George Osborne’s Budget has altered the SME funding landscape very little. For example, the £2k relief on National Insurance contributions paid by employers does not begin to operate until 2014 and the cut in corporation tax, down to 20% from 2015, will leave SMEs that are not yet profit-making enterprises unaffected.

However, businesses and entrepreneurs can expect the British Business Bank to begin investing. In the coming spring it will launch a £300m investment scheme that, alongside private investors, will invest in financial institutions and non-bank lending mechanisms with the purpose of expanding and diversifying the types of lending available to SMEs. Moreover, the British Business Bank will extend the Enterprise Capital Fund programme and develop the Business Angel Co-investment Fund in order to supply early-stage businesses with £75m of new venture capital.

Low take-up for government's £10m high street scheme

A year ago, the government put aside £10m to provide a boost to the UK’s high streets, which are suffering a widespread decline due to pressures from e-commerce. This money was allocated to councils with the worst affected retail sectors in the hope that this would be promptly disbursed to those on the front line.

However, new figures released in response to a Freedom of Information request suggest that very little has actually been spent. Between the 72 councils that responded to the enquiry, 93% was still sitting in council coffers. This suggests that either councils are lacking the motivation to tackle the problem, or that they are simply at a loss at how to go about revitalising their town centres.

'Valley of death' devours science ventures

A report from The House of Commons Science and Technology Committee has concluded that the government’s support for the commercialisation of scientific innovations is inadequate, placing many UK tech start-ups in a ‘valley of death’. 

The result is that many start-ups are bought by foreign companies that then repatriate the wealth and jobs created. One recommendation made by the committee is that the government ought to use the Business Bank proposed by Vince Cable to generate a bond market for medium-sized businesses. It is hoped that the measure would supply tech firms with the cash needed to develop and grow independently before being sold prematurely.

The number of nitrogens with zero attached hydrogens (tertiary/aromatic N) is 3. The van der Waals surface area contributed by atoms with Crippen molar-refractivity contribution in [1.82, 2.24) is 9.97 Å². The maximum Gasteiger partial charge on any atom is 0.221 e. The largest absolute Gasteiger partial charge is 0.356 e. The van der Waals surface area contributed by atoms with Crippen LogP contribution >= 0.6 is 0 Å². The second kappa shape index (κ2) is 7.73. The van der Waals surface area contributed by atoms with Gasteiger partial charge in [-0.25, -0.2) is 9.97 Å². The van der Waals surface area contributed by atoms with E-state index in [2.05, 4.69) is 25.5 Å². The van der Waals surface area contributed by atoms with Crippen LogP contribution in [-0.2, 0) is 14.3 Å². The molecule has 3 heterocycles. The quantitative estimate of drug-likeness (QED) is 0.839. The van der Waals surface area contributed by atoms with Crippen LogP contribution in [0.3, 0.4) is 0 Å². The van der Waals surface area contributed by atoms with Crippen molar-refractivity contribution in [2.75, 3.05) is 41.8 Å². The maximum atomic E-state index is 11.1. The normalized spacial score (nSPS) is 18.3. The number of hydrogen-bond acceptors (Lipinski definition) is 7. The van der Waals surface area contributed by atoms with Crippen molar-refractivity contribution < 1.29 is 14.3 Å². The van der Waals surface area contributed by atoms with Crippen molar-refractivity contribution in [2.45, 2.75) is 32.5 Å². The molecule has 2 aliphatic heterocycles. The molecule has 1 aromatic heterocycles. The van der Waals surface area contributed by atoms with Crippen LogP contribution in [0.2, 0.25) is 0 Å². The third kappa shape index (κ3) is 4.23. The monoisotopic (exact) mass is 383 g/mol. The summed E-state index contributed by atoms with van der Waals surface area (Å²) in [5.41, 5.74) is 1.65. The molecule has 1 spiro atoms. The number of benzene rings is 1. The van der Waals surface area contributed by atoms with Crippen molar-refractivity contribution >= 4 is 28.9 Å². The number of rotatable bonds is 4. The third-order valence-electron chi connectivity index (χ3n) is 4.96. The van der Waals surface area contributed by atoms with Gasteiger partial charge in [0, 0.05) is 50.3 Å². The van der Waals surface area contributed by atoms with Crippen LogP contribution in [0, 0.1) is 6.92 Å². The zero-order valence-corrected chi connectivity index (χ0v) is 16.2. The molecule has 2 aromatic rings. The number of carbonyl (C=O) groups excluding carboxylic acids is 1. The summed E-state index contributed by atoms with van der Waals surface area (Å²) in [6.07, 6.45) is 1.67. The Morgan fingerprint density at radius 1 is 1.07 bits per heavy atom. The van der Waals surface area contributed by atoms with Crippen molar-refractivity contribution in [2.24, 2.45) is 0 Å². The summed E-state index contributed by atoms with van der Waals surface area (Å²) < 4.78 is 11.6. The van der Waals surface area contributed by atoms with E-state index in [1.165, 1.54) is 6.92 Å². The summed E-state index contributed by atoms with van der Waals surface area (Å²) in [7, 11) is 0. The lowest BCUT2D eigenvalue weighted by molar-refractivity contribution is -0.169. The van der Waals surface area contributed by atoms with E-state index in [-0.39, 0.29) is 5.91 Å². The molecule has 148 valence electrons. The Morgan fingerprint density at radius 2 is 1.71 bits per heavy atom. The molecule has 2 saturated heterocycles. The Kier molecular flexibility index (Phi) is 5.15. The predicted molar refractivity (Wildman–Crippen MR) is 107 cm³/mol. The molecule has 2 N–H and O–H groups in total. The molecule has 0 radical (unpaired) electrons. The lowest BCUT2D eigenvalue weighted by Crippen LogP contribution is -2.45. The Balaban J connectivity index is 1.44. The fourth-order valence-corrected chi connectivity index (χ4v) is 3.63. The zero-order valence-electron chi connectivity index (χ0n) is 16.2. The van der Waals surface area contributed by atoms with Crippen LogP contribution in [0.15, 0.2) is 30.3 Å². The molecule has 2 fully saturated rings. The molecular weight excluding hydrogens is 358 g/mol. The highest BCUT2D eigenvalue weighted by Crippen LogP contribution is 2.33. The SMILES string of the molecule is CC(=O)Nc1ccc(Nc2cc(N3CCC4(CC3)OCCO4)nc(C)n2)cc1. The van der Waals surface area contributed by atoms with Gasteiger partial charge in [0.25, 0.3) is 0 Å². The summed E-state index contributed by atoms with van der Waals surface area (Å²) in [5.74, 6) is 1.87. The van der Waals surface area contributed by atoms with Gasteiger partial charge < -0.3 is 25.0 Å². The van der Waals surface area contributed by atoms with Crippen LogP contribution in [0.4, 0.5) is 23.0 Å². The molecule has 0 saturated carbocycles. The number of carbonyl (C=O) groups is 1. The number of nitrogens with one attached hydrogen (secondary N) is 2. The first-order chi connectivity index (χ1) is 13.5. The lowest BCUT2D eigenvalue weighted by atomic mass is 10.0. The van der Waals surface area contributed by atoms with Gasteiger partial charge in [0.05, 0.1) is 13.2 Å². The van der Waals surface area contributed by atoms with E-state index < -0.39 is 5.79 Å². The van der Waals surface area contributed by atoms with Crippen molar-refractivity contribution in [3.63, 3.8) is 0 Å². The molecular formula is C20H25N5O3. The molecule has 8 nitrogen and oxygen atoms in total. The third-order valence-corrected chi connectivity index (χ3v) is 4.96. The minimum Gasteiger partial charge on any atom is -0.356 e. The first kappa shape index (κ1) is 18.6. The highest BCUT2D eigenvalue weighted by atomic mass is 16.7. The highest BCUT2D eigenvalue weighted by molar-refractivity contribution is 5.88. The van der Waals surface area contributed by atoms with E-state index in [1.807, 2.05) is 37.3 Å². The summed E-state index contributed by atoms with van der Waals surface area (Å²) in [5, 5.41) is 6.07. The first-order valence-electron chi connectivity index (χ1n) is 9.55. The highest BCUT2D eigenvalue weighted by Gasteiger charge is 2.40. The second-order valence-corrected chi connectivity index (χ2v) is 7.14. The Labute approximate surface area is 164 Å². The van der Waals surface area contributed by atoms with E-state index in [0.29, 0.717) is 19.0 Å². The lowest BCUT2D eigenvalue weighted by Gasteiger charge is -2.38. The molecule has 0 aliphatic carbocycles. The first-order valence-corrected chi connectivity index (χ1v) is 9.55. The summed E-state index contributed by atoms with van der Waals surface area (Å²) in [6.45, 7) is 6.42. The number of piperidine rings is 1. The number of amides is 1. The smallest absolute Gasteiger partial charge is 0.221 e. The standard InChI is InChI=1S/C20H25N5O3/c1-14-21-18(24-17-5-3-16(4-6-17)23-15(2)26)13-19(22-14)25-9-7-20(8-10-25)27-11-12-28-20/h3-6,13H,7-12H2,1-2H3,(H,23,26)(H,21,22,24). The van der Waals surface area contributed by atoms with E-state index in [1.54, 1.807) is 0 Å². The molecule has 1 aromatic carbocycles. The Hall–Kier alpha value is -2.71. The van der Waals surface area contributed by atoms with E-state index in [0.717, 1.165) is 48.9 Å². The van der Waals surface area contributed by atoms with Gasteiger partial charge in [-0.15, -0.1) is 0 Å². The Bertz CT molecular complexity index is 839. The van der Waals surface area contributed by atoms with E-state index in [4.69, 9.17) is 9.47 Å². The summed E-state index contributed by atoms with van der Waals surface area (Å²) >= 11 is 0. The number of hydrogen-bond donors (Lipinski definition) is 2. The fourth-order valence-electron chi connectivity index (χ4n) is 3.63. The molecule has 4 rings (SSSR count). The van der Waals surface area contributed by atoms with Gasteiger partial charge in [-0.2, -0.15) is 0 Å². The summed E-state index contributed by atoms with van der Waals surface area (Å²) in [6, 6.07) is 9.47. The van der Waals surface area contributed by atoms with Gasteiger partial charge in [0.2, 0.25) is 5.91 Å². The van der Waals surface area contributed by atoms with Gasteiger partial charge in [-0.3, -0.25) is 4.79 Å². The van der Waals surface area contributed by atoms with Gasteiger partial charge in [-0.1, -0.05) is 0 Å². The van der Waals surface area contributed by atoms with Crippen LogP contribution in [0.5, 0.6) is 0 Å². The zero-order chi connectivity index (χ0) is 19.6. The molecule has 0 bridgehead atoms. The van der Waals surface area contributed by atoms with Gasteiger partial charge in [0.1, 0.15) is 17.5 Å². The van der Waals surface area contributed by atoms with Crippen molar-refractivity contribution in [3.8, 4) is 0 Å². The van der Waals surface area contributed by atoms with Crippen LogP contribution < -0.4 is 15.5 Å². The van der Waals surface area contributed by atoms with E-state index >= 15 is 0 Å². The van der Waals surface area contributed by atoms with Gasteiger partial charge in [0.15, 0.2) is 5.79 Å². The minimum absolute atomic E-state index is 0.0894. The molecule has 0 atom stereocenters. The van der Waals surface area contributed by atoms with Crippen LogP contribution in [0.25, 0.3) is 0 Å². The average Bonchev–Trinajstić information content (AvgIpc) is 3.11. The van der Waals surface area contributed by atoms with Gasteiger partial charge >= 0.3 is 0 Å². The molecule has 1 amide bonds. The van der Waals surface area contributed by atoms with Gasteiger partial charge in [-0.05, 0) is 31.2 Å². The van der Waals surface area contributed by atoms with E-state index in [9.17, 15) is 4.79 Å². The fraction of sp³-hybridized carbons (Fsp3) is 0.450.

However, The Department for Business, Skills and Innovations responded to the criticisms by highlighting the fact that the government has protected the £4.6b annual budget for science and intends to set up a Business Bank to support the development of diverse finance markets for businesses.

Are the government's Tech City plans mis-directed?

High on the optimism sparked by Cameron’s rousing rhetoric in 2010 about the promise of Britain’s tech companies to replace the financial services as the UK’s flagship industry, many young startups have been inspired to apply for the support and funding released through the government’s Technology Strategy Board (TSB). The SMART grant and the Launchpad initiative, run by the TSB, intend to fill the funding gap for seed and early stage tech companies unable to access bank cash and too small to be of interest to venture capitalists.

However, many companies have spoken out in criticism of the TSB‘s methods. Some have asked as-yet un-answered questions about the opaque decision-making process for entries; others have complained about the lengthy and cumbersome application that ask for details which aren’t available at such early stages of the business. It appears that companies may be put off applying because they are unable to commit time to the application, or because they are turning to alternative sources such as crowdfunding to fill the early-stage funding gap.

Rise in new work boosts output

According to the Lloyds TSB Regional Purchasing Managers’ Index, February saw output improve across nine English regions. 

Seven regions actually recorded growth while the North East and South West saw output fall. The seasonally adjusted index of activity in England was 51.1, the fourth consecutive month the figure stayed over the no-change mark of 50 – albeit, the rise was at a slower pace than the January figure of 51.6, the four month high.

Encouraging signs arose from a rise in new orders, yet cost burdens grew in February with six of the nine regions recording bigger rises in input costs than in January. This was partly due to increasing pressure from rising fuel and utility bills. However, staffing levels remained resilient except in the South West and Yorkshire & Humber, both of which reported lower employment levels in February.

Strongest sales growth for three years

Sales in the UK’s retail sector grew at the fastest rate for three years, according to a report from the British Retail Consortium (BRC).

In February, total sales rose by 4.4%, the sharpest rise since February 2010 when total sales increased by 4.5%, and like-for-like sales were up by 2.7%, the fastest rate since December 2009. Furthermore, online sales were up 10.9% over February 2012, at which point they had risen by 9.9%.

The new figures, a source of optimism for retailers, give the impression that retail is bouncing back from a disappointing close to 2012. Given the recent spate of high-profile administrations, including Blockbusters and HMV, retailers would do well to remain cautious. Helen Dickinson, Director General of the BRC, stated that it was too soon to say the new data demonstrated a “permanent turnaround”.